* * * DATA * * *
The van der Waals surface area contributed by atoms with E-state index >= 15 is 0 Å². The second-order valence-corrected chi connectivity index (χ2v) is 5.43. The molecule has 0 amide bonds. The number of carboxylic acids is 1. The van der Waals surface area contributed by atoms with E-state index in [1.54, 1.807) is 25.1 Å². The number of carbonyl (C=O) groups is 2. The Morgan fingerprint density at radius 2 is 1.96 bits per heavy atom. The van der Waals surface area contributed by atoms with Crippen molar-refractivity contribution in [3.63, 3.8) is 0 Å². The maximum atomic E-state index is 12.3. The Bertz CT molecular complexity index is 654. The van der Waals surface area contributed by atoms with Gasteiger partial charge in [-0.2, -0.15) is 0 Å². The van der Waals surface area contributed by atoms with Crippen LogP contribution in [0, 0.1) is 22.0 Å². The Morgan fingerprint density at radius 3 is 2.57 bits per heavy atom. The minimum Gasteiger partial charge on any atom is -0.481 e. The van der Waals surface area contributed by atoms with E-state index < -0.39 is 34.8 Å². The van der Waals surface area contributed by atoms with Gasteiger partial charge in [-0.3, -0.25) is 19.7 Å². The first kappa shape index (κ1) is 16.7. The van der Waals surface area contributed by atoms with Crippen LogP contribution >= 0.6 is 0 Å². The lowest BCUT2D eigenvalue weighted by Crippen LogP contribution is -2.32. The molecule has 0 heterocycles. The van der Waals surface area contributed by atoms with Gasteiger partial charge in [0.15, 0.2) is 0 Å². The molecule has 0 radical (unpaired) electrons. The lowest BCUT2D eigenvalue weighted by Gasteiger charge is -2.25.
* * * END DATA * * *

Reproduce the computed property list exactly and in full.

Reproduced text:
The van der Waals surface area contributed by atoms with E-state index >= 15 is 0 Å². The second-order valence-corrected chi connectivity index (χ2v) is 5.43. The molecule has 0 amide bonds. The number of carboxylic acids is 1. The van der Waals surface area contributed by atoms with E-state index in [1.54, 1.807) is 25.1 Å². The number of carbonyl (C=O) groups is 2. The Morgan fingerprint density at radius 2 is 1.96 bits per heavy atom. The van der Waals surface area contributed by atoms with Crippen molar-refractivity contribution in [3.63, 3.8) is 0 Å². The maximum atomic E-state index is 12.3. The Bertz CT molecular complexity index is 654. The van der Waals surface area contributed by atoms with Gasteiger partial charge in [-0.2, -0.15) is 0 Å². The van der Waals surface area contributed by atoms with Crippen LogP contribution in [0, 0.1) is 22.0 Å². The Morgan fingerprint density at radius 3 is 2.57 bits per heavy atom. The minimum Gasteiger partial charge on any atom is -0.481 e. The van der Waals surface area contributed by atoms with E-state index < -0.39 is 34.8 Å². The van der Waals surface area contributed by atoms with Gasteiger partial charge in [-0.3, -0.25) is 19.7 Å². The first kappa shape index (κ1) is 16.7. The van der Waals surface area contributed by atoms with Crippen LogP contribution >= 0.6 is 0 Å². The lowest BCUT2D eigenvalue weighted by Crippen LogP contribution is -2.32. The molecule has 0 heterocycles. The van der Waals surface area contributed by atoms with Gasteiger partial charge in [0.15, 0.2) is 0 Å². The molecule has 0 radical (unpaired) electrons. The lowest BCUT2D eigenvalue weighted by Gasteiger charge is -2.25.